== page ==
When he fell ill and the ruler came to visit him, he had himself laid with his head facing the east and his body covered by his court dress with a sash laid across it.
Whenever his ruler summoned him, he would set off without waiting for the horses to be harnessed to his carriage.
When visiting the Grand Ancestral Temple, he asked about everything.
When a friend died and there was no one to take care of their funeral, he said: “Let me look after it.”
When receiving a gift from a friend, he wouldn’t bow even if it was a horse and carriage. The only gift he would bow for was one of sacrificial meat.
Some revealing if less than riveting descriptions of Confucius’s character: here is a man who walks the walk as well as talks the talk.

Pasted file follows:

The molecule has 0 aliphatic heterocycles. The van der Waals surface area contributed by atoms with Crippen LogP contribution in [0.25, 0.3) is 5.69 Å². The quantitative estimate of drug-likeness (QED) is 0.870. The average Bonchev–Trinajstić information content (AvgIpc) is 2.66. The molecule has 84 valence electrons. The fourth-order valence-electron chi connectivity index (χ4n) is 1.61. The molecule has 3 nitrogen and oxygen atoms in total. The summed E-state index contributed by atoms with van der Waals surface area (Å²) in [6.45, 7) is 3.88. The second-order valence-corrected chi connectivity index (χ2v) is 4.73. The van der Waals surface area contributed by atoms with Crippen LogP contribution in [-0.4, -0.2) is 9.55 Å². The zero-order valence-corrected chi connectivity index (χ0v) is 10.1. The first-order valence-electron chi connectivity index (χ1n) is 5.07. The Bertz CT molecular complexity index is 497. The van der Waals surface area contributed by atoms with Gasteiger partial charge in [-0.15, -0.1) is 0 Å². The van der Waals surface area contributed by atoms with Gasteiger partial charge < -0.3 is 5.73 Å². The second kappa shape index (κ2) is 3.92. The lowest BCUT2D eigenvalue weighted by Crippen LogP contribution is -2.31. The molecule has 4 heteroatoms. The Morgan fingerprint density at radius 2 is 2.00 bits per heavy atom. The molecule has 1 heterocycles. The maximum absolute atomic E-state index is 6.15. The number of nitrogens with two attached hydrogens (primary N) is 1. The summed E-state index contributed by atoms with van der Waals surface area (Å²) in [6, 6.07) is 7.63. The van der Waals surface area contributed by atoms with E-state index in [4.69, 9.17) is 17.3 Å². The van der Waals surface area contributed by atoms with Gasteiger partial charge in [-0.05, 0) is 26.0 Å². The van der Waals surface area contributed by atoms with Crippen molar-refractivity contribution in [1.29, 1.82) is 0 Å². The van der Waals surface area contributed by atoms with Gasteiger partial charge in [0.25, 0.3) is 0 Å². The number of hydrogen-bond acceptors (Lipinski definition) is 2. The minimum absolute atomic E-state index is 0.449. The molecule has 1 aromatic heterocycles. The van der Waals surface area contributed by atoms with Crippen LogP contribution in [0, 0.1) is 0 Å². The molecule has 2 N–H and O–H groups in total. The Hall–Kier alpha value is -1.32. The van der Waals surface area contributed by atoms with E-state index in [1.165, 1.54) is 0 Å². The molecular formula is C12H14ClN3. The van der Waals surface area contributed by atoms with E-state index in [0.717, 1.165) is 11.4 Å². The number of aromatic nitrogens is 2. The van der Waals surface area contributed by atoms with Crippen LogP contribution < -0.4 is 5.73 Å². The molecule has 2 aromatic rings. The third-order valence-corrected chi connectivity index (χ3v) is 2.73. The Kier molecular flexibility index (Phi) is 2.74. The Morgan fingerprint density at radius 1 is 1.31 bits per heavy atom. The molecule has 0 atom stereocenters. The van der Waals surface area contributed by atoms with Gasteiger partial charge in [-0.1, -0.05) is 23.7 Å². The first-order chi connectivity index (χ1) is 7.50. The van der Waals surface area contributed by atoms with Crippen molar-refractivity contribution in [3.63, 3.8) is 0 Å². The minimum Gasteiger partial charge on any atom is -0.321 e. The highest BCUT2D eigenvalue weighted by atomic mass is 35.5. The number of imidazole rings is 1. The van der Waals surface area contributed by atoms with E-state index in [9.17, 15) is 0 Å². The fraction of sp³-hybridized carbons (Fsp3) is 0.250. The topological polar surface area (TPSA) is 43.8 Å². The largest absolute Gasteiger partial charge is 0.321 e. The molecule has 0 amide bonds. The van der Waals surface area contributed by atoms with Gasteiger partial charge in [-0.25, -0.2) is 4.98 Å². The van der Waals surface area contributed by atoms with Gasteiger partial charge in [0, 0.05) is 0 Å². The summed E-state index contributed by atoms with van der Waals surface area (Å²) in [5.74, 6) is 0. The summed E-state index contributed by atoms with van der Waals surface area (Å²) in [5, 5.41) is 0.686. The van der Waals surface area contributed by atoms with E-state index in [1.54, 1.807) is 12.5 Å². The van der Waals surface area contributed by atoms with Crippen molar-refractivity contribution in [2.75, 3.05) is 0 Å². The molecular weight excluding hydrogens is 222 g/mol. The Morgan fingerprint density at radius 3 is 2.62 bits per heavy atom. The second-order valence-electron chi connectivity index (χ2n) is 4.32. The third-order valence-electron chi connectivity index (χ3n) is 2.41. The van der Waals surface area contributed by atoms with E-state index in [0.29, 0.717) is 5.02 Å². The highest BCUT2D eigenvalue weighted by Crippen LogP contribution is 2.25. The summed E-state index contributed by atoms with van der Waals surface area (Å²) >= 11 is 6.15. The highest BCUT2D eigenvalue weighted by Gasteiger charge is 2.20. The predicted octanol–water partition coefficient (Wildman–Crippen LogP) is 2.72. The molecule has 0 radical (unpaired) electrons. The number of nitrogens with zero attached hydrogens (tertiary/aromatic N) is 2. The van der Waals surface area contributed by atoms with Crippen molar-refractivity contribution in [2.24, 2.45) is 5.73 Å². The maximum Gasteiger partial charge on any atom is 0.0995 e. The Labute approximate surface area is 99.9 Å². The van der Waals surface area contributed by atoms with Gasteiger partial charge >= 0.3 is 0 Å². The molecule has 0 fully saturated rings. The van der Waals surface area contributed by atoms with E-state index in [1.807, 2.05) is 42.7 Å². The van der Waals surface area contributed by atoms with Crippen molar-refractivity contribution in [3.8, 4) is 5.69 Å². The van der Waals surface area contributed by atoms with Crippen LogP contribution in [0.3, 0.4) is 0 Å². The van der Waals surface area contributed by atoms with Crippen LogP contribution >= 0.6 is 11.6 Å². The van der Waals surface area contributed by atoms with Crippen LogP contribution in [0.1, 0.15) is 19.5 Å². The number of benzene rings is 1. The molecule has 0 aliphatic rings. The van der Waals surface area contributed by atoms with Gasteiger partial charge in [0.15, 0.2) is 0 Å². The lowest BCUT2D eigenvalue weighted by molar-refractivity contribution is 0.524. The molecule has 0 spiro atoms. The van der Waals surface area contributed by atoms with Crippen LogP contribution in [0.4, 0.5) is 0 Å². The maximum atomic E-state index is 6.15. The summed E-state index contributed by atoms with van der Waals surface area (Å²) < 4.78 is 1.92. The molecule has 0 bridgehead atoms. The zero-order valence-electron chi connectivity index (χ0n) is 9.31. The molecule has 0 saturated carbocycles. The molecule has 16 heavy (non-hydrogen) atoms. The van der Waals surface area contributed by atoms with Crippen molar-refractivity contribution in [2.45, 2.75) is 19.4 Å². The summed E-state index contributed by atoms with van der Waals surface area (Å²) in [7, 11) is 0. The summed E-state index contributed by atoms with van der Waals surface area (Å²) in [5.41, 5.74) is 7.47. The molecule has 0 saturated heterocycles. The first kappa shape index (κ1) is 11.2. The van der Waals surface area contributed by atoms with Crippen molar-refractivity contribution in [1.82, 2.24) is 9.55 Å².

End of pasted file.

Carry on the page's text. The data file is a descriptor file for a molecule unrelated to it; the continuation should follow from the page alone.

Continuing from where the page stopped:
Even at times of great personal discomfort, he still makes sure he fully observes the rites.
He’s perhaps a little too eager to serve his ruler when he is summoned by him, but then again he probably doesn’t have much choice in the matter.
He’s generous to friends even after they have died, but doesn’t let the generosity of his living ones prevent him from adhering to the appropriate rituals.
Chapter XXI (When visiting the Grand Ancestral Temple, he asked about everything) is an oddity. It repeats most the first line of Book 3, Chapter XV, and looks like it was thrown in at random.
When Confucius visited the Grand Ancestral Temple, he asked about everything that was happening there. Someone said: “Who said this guy was an expert on the rites? When he visited the Grand Ancestral Temple, he had to ask about everything that was happening.” Hearing this, Confucius said: “Exactly, this is the rites.”